Thousands of people are leaving Venezuela due to the re-election of President Nicolas Maduro, the economy has forced many people to seek better opportunities abroad. The UN describes it as the largest ever migration from the Americas.

Police stand guard as a Venezuelan woman crosses into Colombia through the Simon Bolivar bridge linking San Antonio del Tachira, Venezuela, with Cucuta, Colombia, in July 17, 2016 file photo.
Police stand guard as a Venezuelan woman crosses into Colombia through the Simon Bolivar bridge linking San Antonio del Tachira, Venezuela, with Cucuta, Colombia, in July 17, 2016 file photo. (AP)

At this bus terminal in Caracas, the lines are growing longer.

People are seeking a new beginning in foreign lands even though it often means leaving behind family and friends.

Many professionals are giving up careers and are unsure what jobs they might be able to get.

Anesthesiologist Karen Martinez says she's often had to work 20-hour days at four different clinics and hospitals to make ends meet.

Migration expert Claudia Vargas says many of those leaving, blame President Nicolas Maduro for the country's economic downturn.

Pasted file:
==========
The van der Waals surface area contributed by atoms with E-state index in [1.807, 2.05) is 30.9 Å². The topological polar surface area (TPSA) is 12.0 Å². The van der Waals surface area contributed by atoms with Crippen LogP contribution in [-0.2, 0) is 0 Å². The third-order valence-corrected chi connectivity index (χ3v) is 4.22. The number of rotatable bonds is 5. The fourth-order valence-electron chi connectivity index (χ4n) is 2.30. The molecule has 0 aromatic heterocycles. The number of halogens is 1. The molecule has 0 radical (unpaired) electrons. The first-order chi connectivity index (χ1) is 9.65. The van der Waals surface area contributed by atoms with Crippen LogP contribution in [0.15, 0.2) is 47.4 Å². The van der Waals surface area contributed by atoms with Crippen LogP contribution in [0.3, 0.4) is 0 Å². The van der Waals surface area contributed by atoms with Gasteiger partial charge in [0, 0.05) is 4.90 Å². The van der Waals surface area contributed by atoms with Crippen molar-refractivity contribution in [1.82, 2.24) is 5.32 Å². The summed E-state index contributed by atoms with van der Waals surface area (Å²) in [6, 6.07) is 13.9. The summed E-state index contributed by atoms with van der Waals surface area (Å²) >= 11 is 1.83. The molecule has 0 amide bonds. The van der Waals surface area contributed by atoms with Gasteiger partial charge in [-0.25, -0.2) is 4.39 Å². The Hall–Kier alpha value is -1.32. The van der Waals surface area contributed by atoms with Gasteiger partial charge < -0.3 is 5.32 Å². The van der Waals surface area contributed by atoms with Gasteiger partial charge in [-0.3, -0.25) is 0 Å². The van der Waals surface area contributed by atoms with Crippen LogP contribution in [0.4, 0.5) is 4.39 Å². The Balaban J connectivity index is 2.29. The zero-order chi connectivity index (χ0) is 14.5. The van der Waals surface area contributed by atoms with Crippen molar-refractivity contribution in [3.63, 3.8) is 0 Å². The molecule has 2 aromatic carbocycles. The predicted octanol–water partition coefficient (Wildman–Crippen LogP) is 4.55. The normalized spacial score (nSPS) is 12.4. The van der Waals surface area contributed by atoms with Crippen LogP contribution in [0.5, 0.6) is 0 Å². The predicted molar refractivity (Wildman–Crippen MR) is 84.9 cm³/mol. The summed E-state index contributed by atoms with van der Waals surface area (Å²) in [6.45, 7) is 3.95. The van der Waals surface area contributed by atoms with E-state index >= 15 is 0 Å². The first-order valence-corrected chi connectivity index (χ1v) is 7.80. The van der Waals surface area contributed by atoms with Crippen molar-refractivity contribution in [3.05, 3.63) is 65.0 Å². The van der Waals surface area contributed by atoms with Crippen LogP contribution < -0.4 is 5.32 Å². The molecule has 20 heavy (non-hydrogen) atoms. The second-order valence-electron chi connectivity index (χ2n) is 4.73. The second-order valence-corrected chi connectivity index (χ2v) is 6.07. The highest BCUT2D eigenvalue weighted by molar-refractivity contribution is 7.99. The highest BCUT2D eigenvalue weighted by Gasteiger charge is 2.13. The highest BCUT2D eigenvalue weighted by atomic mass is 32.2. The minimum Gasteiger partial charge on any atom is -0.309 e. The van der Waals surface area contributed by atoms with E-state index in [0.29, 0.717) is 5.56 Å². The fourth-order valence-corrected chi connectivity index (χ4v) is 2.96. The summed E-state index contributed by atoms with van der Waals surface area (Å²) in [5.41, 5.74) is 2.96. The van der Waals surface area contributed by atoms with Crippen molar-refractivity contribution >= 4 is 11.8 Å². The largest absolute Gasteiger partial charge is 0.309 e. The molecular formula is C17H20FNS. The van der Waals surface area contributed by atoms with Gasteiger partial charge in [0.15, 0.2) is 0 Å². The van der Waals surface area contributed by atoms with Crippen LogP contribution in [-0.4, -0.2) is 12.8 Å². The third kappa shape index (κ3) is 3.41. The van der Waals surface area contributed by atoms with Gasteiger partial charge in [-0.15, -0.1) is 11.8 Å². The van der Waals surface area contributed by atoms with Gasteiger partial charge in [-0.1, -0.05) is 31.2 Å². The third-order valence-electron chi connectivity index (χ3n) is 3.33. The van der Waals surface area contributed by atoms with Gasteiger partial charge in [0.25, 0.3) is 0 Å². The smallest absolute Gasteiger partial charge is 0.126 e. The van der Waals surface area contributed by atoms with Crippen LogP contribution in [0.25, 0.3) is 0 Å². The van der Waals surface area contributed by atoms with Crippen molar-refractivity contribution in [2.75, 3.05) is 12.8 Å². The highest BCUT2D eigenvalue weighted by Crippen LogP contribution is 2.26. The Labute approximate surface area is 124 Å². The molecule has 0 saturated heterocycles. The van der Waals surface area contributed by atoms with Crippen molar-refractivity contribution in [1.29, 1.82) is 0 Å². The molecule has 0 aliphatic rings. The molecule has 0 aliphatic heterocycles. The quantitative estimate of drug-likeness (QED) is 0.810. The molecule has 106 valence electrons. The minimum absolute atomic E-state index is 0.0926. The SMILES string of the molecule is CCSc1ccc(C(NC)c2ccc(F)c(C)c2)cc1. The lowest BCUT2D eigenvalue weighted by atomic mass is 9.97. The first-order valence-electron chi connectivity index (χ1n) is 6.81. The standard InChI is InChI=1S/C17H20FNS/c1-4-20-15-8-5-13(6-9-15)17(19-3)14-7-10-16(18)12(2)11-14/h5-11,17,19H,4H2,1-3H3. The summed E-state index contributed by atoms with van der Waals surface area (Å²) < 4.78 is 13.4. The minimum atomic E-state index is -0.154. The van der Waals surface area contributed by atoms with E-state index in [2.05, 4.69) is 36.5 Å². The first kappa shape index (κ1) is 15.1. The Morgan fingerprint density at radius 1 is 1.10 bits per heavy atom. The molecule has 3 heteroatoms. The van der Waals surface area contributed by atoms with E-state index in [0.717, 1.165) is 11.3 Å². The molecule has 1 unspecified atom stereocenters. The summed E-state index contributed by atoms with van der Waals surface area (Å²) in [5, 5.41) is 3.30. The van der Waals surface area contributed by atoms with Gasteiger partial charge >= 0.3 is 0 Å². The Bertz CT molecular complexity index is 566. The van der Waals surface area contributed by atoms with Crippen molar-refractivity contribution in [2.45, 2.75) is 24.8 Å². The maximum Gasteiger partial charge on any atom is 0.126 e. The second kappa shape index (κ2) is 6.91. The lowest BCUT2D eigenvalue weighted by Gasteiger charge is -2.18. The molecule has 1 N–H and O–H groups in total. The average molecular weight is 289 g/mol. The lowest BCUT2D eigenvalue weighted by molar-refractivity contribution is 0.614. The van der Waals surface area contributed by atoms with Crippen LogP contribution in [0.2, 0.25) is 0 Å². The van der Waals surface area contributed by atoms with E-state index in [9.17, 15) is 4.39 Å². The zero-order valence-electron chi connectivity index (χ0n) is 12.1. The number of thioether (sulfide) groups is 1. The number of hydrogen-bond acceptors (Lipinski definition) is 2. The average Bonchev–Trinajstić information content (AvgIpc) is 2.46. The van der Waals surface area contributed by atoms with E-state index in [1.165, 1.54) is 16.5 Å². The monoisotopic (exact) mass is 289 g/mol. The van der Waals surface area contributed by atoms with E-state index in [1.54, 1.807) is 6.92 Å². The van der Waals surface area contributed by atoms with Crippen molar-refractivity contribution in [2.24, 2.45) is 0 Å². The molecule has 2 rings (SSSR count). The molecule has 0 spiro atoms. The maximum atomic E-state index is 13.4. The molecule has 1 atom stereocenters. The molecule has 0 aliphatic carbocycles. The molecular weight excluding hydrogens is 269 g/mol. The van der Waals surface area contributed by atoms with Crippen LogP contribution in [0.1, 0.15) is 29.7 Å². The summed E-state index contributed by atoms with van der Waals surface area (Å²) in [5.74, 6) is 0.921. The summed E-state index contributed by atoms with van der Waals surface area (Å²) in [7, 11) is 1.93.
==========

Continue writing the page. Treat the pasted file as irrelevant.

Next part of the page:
Now he's been re-elected, they worry the situation will get worst.

Figures from the International Organization for Migration show the number of Venezuelans leaving the country between 2015 and 2017 shot up from 89,000 to 900,000 people.

That's an increase of more than 900%.

Maduro has announced a program called "Back to the homeland". 

It aims to bring back Venezuelans who have recently emigrated.

However, he has not laid out a clear strategy on how he plans to achieve that.

Experts say the loss of highly skilled workers could affect the country's development for the next 10 to 15 years, as the majority of those leaving say they don't plan to return.

And many of those staying in Venezuela, say they can only pray for better times.

Juan Carlos Lamas reports for TRT World from Caracas.

Source: TRT World